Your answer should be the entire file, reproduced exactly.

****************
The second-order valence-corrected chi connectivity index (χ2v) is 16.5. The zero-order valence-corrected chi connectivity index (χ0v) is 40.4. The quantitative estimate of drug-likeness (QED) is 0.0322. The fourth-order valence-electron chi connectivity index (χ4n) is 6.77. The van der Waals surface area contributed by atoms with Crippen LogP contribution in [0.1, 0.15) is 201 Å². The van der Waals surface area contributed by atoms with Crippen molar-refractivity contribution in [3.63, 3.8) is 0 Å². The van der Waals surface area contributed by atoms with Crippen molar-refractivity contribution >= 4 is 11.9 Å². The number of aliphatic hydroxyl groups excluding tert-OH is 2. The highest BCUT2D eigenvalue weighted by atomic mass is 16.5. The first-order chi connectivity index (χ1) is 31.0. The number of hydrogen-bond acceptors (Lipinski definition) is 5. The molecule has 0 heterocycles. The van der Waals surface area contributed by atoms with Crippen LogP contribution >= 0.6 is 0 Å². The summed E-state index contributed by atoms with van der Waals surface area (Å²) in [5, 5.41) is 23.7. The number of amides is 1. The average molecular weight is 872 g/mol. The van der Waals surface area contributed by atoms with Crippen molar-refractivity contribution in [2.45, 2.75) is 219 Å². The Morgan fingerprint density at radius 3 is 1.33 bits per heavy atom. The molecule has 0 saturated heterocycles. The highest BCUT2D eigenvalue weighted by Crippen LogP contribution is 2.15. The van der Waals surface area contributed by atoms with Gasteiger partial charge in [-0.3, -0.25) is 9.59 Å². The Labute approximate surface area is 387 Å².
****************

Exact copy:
The second-order valence-corrected chi connectivity index (χ2v) is 16.5. The zero-order valence-corrected chi connectivity index (χ0v) is 40.4. The quantitative estimate of drug-likeness (QED) is 0.0322. The fourth-order valence-electron chi connectivity index (χ4n) is 6.77. The van der Waals surface area contributed by atoms with Crippen LogP contribution in [0.1, 0.15) is 201 Å². The van der Waals surface area contributed by atoms with Crippen molar-refractivity contribution in [3.63, 3.8) is 0 Å². The van der Waals surface area contributed by atoms with Crippen molar-refractivity contribution >= 4 is 11.9 Å². The number of aliphatic hydroxyl groups excluding tert-OH is 2. The highest BCUT2D eigenvalue weighted by atomic mass is 16.5. The first-order chi connectivity index (χ1) is 31.0. The number of hydrogen-bond acceptors (Lipinski definition) is 5. The molecule has 0 heterocycles. The van der Waals surface area contributed by atoms with Crippen LogP contribution >= 0.6 is 0 Å². The summed E-state index contributed by atoms with van der Waals surface area (Å²) in [5, 5.41) is 23.7. The number of amides is 1. The average molecular weight is 872 g/mol. The van der Waals surface area contributed by atoms with Crippen molar-refractivity contribution in [2.45, 2.75) is 219 Å². The Morgan fingerprint density at radius 3 is 1.33 bits per heavy atom. The molecule has 0 saturated heterocycles. The highest BCUT2D eigenvalue weighted by Crippen LogP contribution is 2.15. The van der Waals surface area contributed by atoms with Gasteiger partial charge in [-0.3, -0.25) is 9.59 Å². The Labute approximate surface area is 387 Å².